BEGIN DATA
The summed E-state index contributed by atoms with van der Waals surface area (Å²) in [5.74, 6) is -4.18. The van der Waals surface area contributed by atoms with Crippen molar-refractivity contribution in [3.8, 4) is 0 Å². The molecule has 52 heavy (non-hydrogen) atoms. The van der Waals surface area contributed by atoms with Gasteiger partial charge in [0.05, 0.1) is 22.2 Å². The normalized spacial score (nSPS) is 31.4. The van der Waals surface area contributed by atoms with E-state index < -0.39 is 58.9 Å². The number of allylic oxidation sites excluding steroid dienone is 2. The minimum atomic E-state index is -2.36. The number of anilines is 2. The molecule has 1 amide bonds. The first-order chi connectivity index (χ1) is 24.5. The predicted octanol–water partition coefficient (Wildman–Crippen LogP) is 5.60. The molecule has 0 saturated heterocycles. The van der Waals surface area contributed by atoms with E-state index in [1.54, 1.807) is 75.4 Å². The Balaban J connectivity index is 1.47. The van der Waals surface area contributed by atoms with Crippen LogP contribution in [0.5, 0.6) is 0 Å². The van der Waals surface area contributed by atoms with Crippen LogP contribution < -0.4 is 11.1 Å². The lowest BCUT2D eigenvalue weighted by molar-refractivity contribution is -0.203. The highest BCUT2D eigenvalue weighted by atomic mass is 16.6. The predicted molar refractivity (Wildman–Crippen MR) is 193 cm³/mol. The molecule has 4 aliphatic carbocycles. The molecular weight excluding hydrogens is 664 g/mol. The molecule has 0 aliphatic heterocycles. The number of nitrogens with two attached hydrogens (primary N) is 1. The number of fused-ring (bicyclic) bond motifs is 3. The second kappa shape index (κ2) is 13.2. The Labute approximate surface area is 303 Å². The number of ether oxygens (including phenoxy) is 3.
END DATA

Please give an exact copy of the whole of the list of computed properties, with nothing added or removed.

The summed E-state index contributed by atoms with van der Waals surface area (Å²) in [5.74, 6) is -4.18. The van der Waals surface area contributed by atoms with Crippen molar-refractivity contribution in [3.8, 4) is 0 Å². The molecule has 52 heavy (non-hydrogen) atoms. The van der Waals surface area contributed by atoms with Gasteiger partial charge in [0.05, 0.1) is 22.2 Å². The normalized spacial score (nSPS) is 31.4. The van der Waals surface area contributed by atoms with E-state index < -0.39 is 58.9 Å². The number of allylic oxidation sites excluding steroid dienone is 2. The minimum atomic E-state index is -2.36. The number of anilines is 2. The molecule has 1 amide bonds. The first-order chi connectivity index (χ1) is 24.5. The predicted octanol–water partition coefficient (Wildman–Crippen LogP) is 5.60. The molecule has 0 saturated heterocycles. The van der Waals surface area contributed by atoms with E-state index in [1.54, 1.807) is 75.4 Å². The Balaban J connectivity index is 1.47. The van der Waals surface area contributed by atoms with Crippen LogP contribution in [0.5, 0.6) is 0 Å². The van der Waals surface area contributed by atoms with Crippen LogP contribution < -0.4 is 11.1 Å². The lowest BCUT2D eigenvalue weighted by molar-refractivity contribution is -0.203. The highest BCUT2D eigenvalue weighted by atomic mass is 16.6. The predicted molar refractivity (Wildman–Crippen MR) is 193 cm³/mol. The molecule has 4 aliphatic carbocycles. The molecular weight excluding hydrogens is 664 g/mol. The molecule has 0 aliphatic heterocycles. The number of nitrogens with two attached hydrogens (primary N) is 1. The number of fused-ring (bicyclic) bond motifs is 3. The second kappa shape index (κ2) is 13.2. The Labute approximate surface area is 303 Å². The number of ether oxygens (including phenoxy) is 3.